Penn State scores final seven goals to rout Union in NCAA tournament debut

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CINCINNATI — Union and Penn State came to town as the eighth and ninth overall seeds, respectively, but it was the Nittany Lions that put forth a championship-caliber effort Saturday night.

The Big Ten playoff champions and first-time NCAA tournament qualifiers skated to an emphatic, 10-3 win over the Dutchmen in a lopsided affair in the Midwest Regional semifinals.

Penn State broke open a 3-3 game with two goals in the second period and five more in the third, two by Nate Sucese.

It was the first time since 1990 that a team scored 10 goals or more in the NCAA tournament.

For a team that led the nation in shots on goal per game entering the evening, Penn State struggled to generate much offense in the opening minutes outside of an unsuccessful Denis Smirnov breakaway to begin the game.

That was before the halfway mark of the opening frame, however; each squad earned two goals apiece in the final 10 minutes of the first period.

Brandon Biro started the party at 11:05 on a deflection that found its way past Union netminder Alex Sakellaropoulos. Brendon Taylor and Chase Berger traded tallies moments later before Dutchman Hobey Baker Award finalist Spencer Foo registered the equalizer at 13:50, his 25th of the season.

The second frame adhered to a familiar, frenetic pace. Penn State continued to win the small battles in the corners at both ends of the ice — a factor that likely contributed to the shot count.

Kris Myllari tickled twine not two minutes into the period, but Union’s Foo tied it up for a second time a few minutes later on the power play in what turned out to be the last time a Dutchman found the back of the net.

“They capitalized off our turnovers,” Dutchmen coach Rick Bennett said. “When they do that, you play a slower game. You can catch up once, twice, if you’re lucky maybe three times, but eventually they’ll get you. And unfortunately, tonight, they got us.”

Sucese, Nikita Pavlychev, Andrew Sturtz and Smirnov all registered third-period markers — in Sucese’s case, two — to bury the Dutchmen.

For a team that had been questioned by hockey pundits all year about its skill level, tenacity, and overall strength, Penn State (25-11-2) seemed to have an answer for everything Saturday.

Despite the lack of NCAA tournament experience, this is a squad, senior captain David Goodwin explained, that feels like they’ve been here before. This was a team that played over 240 minutes of hockey in a 52-hour window a mere week ago, after all.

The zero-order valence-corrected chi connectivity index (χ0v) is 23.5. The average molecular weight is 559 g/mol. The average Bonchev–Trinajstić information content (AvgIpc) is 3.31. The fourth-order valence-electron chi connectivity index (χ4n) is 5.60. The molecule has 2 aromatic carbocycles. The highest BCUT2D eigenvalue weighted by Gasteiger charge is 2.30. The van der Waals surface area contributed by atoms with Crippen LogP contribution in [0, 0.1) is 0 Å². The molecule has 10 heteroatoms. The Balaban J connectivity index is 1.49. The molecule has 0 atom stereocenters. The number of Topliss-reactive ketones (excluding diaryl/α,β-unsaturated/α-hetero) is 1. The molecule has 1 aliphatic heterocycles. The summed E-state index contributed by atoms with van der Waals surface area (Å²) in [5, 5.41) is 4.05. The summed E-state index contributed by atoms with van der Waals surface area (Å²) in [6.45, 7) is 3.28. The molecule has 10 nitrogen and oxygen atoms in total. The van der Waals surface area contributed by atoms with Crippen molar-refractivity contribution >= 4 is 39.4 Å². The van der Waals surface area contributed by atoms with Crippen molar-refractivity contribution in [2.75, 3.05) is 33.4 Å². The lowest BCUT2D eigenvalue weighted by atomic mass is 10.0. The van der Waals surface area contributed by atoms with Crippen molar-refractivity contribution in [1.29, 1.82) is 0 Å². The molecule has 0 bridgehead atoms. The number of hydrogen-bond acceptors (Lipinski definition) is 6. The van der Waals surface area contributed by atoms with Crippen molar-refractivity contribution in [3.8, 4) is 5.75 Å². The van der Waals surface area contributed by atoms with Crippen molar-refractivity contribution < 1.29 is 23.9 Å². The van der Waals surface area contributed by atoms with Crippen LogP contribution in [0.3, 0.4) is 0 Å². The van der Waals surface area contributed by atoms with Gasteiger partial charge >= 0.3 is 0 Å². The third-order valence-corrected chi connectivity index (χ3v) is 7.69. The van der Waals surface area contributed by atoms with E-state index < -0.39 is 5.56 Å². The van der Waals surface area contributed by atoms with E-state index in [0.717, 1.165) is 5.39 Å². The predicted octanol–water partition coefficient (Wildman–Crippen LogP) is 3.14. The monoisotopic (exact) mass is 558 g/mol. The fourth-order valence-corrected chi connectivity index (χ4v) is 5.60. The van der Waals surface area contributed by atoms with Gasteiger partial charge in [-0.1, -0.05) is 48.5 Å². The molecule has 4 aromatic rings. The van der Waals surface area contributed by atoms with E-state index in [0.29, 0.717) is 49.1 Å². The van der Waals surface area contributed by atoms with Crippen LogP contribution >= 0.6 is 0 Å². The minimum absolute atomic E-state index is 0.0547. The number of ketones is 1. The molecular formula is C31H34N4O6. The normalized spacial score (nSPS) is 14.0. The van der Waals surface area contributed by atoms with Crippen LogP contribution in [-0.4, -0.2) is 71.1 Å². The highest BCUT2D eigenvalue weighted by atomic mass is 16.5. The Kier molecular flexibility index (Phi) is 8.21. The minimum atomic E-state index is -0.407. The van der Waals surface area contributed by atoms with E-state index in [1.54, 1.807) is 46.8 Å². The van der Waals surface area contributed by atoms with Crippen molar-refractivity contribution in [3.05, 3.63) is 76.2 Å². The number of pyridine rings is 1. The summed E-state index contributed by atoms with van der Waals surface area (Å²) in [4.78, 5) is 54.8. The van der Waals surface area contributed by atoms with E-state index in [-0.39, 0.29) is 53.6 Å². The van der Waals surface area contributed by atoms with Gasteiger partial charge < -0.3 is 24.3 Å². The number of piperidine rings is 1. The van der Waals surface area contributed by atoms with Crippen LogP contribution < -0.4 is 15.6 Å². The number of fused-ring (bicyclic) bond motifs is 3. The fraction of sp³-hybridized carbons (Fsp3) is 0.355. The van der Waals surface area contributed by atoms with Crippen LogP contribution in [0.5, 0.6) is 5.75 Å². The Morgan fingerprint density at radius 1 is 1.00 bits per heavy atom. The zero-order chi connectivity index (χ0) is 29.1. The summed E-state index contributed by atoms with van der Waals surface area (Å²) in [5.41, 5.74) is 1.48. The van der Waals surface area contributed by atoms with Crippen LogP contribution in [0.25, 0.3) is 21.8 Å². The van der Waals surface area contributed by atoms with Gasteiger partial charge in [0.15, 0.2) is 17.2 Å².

“It’s important to remember our last weekend,” Goodwin said, referring to his team’s marathon trek through the Big Ten tournament. “We had three tough games at Joe Louis [Arena], which gave us a lot of experience. I think we used that experience tonight and stuck with it.”

Six Nittany Lions players registered multi-point games, including three points each from Myllari, Berger, Sucese and Sturtz. Penn State shot 30 percent on the evening.

Foo led the Dutchmen (25-10-3) with two points, both goals, but that was where the good news ended for the 2014 national champions.

This season has been anything but normal for Penn State. The Cinderella story that finished the 2016 portion of its schedule with a 13-1-1 record struggled down the stretch, needing a victory in the conference tournament to secure a spot in the big dance.

The Nittany Lions took care of business in Detroit and now, along the banks of the Ohio River, they secured the first NCAA tournament win in program history.

All that stands between them and a ticket to the Frozen Four in Chicago is Denver, a team viewed by many as not only the favorite to make it out of the Midwest but to win it all. For Sucese and company, who they play is meaningless. How they play is all that matters now.

“We’re worried about us,” Sucese said. “That’s been our motto all year: Penn State hockey … whoever our opponent is tomorrow, we’ll be ready for them at 6 o’clock.”

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